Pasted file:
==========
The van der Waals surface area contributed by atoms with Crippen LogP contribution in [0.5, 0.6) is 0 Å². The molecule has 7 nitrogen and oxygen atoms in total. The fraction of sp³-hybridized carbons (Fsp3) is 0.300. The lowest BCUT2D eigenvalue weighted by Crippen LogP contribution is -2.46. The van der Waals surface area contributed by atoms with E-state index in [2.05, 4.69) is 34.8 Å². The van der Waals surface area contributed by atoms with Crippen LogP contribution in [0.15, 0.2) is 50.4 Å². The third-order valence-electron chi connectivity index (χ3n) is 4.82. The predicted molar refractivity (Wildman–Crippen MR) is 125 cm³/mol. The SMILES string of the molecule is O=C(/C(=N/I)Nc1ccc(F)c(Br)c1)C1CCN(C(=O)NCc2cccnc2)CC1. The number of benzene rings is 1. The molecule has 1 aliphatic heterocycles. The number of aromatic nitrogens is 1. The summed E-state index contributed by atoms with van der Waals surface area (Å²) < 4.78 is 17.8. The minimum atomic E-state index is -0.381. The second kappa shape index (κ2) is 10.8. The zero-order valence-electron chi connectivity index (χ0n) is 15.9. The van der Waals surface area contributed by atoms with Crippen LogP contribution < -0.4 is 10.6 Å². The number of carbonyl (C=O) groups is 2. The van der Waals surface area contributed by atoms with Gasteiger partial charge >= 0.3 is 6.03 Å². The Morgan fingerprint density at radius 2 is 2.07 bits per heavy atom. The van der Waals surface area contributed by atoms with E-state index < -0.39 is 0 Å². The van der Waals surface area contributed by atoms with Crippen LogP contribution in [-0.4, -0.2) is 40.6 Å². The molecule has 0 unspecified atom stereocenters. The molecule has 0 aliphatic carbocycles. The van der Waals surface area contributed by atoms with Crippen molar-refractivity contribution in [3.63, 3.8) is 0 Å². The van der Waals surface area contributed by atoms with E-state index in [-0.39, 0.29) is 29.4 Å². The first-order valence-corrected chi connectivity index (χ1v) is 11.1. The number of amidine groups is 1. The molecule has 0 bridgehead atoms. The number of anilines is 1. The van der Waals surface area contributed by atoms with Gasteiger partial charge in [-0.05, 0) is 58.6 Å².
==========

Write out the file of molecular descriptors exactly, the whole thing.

The van der Waals surface area contributed by atoms with Crippen LogP contribution in [0.5, 0.6) is 0 Å². The molecule has 7 nitrogen and oxygen atoms in total. The fraction of sp³-hybridized carbons (Fsp3) is 0.300. The lowest BCUT2D eigenvalue weighted by Crippen LogP contribution is -2.46. The van der Waals surface area contributed by atoms with E-state index in [2.05, 4.69) is 34.8 Å². The van der Waals surface area contributed by atoms with Crippen LogP contribution in [0.15, 0.2) is 50.4 Å². The third-order valence-electron chi connectivity index (χ3n) is 4.82. The predicted molar refractivity (Wildman–Crippen MR) is 125 cm³/mol. The SMILES string of the molecule is O=C(/C(=N/I)Nc1ccc(F)c(Br)c1)C1CCN(C(=O)NCc2cccnc2)CC1. The number of benzene rings is 1. The molecule has 1 aliphatic heterocycles. The number of aromatic nitrogens is 1. The summed E-state index contributed by atoms with van der Waals surface area (Å²) < 4.78 is 17.8. The minimum atomic E-state index is -0.381. The second kappa shape index (κ2) is 10.8. The zero-order valence-electron chi connectivity index (χ0n) is 15.9. The van der Waals surface area contributed by atoms with Crippen LogP contribution < -0.4 is 10.6 Å². The number of carbonyl (C=O) groups is 2. The van der Waals surface area contributed by atoms with Gasteiger partial charge >= 0.3 is 6.03 Å². The Morgan fingerprint density at radius 2 is 2.07 bits per heavy atom. The van der Waals surface area contributed by atoms with E-state index < -0.39 is 0 Å². The van der Waals surface area contributed by atoms with Crippen LogP contribution in [-0.4, -0.2) is 40.6 Å². The molecule has 0 unspecified atom stereocenters. The molecule has 0 aliphatic carbocycles. The van der Waals surface area contributed by atoms with Crippen molar-refractivity contribution in [3.63, 3.8) is 0 Å². The van der Waals surface area contributed by atoms with E-state index in [-0.39, 0.29) is 29.4 Å². The first-order valence-corrected chi connectivity index (χ1v) is 11.1. The number of amidine groups is 1. The molecule has 0 bridgehead atoms. The number of anilines is 1. The van der Waals surface area contributed by atoms with Gasteiger partial charge in [-0.05, 0) is 58.6 Å².